Spring 2016: The Innovation Issue

Innovation is on our minds as technology wends its way into every link of our food chain.

 

EE54 collage

Wine and wasabi. Maybe not a match at the dinner table—however, a steely Long Island chardonnay does, in fact, go well with a spicy porgie roll—but as a combo, they offer a glimpse of the frontier of food and drink on Long Island. Take the new aquaponics farm in Manorville. Patrick Durkin at Fruit of Life is growing plants in water to which he only has to add (organic) fish food. Fish manure feeds the plants dotting PVC pipes that stripe the interior of his once-abandoned greenhouse. For now, the bulk of his crop is butterhead lettuce, but soon he’ll be able to harvest leaves from his young crop of wasabi for eager restaurants on the island and in New York City. A semi high-tech solution, a novel crop, a small footprint, a hungry demand.

Not so different from our more than 40-year-old wine country. We’ve had a string of good vintages, but the 2013, whose reds are just starting to be released this year, is exciting growers and winemakers as well as shops like Village Wine Merchant in Sea Cliff and Wainscott Main in Wainscott. After cooperative, perhaps climate-change-enhanced weather, the fruit was picked so ripe and so clean that wineries were able to create new products and (this is where they get really excited) wines to age. Anthony Sannino of Sannino Bella Vita expects his to improve for at least 25 years. Get some 2013 wines now and put them in your basement. Also check out Bedell winemaker Richard Olsen-Harbich’s column in this issue to learn more about what makes Long Island wine have its own character, its own sense of place.

Innovation is on our minds as technology wends its way into every link of our food chain—from drones on farms to cooking-inspiration apps like the Amagansett-based FeedFeed. This June, Edible is hosting a first-of-its-kind exposition called Food Loves Tech in New York City that will give attendees a chance to touch and taste, see and smell the devices, machines and companies changing our food culture. You will read more on this from us. The enthusiasm around foodtech and agtech and drinktech is the same we saw 15 years ago around farm-to-table.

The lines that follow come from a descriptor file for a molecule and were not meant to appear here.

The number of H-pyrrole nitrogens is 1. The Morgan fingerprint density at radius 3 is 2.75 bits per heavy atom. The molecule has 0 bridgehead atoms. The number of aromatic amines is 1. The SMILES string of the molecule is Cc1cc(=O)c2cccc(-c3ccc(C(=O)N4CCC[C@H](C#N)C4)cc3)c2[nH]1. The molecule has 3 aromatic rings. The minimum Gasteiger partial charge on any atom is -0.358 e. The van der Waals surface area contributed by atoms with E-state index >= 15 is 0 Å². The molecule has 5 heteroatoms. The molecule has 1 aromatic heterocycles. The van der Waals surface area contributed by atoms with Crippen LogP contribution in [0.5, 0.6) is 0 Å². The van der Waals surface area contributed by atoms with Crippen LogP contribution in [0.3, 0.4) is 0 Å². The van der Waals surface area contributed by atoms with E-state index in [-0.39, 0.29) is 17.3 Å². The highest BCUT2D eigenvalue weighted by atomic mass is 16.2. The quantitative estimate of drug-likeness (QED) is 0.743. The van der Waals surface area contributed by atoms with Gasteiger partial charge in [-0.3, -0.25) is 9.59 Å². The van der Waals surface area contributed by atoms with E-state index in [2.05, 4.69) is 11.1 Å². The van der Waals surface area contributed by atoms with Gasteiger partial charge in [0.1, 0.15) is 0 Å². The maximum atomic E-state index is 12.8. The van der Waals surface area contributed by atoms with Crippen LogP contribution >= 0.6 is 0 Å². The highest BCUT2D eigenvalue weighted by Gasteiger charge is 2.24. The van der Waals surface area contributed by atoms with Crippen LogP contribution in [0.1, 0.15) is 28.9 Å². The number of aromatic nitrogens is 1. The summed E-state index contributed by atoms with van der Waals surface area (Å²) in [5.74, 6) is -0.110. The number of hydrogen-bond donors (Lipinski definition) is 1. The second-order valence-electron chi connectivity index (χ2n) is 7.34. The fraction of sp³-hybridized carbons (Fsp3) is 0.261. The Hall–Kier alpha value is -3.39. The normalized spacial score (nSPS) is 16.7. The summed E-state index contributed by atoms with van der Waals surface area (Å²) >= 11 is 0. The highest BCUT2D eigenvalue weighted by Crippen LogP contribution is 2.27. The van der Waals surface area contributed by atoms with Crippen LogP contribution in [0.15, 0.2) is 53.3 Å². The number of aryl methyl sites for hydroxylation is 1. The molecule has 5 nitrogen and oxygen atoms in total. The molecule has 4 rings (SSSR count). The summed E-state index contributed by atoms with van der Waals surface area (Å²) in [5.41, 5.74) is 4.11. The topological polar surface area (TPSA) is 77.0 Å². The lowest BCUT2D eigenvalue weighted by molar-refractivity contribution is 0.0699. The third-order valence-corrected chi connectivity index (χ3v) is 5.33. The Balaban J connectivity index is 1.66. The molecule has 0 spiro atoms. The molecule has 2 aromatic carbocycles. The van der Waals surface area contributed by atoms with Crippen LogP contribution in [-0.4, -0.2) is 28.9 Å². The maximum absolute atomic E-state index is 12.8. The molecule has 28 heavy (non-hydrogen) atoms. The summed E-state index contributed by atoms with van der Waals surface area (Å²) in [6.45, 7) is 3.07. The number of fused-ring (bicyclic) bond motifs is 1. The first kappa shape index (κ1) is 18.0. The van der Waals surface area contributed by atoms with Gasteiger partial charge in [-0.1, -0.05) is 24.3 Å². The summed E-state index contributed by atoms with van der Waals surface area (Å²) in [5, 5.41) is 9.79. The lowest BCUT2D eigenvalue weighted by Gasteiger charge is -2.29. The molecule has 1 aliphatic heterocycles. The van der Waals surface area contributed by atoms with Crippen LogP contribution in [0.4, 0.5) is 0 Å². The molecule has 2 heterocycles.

Just as we have a column from a beekeeper and an angsty farmgirl, we have added, by popular demand, our “Ask Chef Emily” column to offer hands-on advice for cooking from your food community. Scarsella’s Flowers in Laurel Hollow has expanded his edible landscaping offerings as homeowners replace privet with blueberries and ornamental kales with kale for soup. Harnessing interest in grassfed steak and raised-right pork, Farmingdale-based Main Street Meats sells to local residents, restaurants, country clubs and food service operations within a 100-mile radius that “reaches from West Point to Montauk Point.” And with a 12.5-liter still, winemaker Roman Roth is reviving a decades-old dream to add gin—flavored with juniper berries from the towering trees outside his tasting room—to the suite of Wölffer products.

So we’ve got a lot of things growing. And fortunately plenty of great food and drink neighbors figuring out how to make the most out of what we’ve got.

 

Brian Halweil, Editor in Chief

 

Newsletter

Categories

Tags

Brian is the editor in chief of Edible East End, Edible Long Island, Edible Manhattan and Edible Brooklyn. He writes from his home in Sag Harbor, New York, where he and his family tend a home garden and oysters. He is also obsessed with ducks, donuts and dumplings.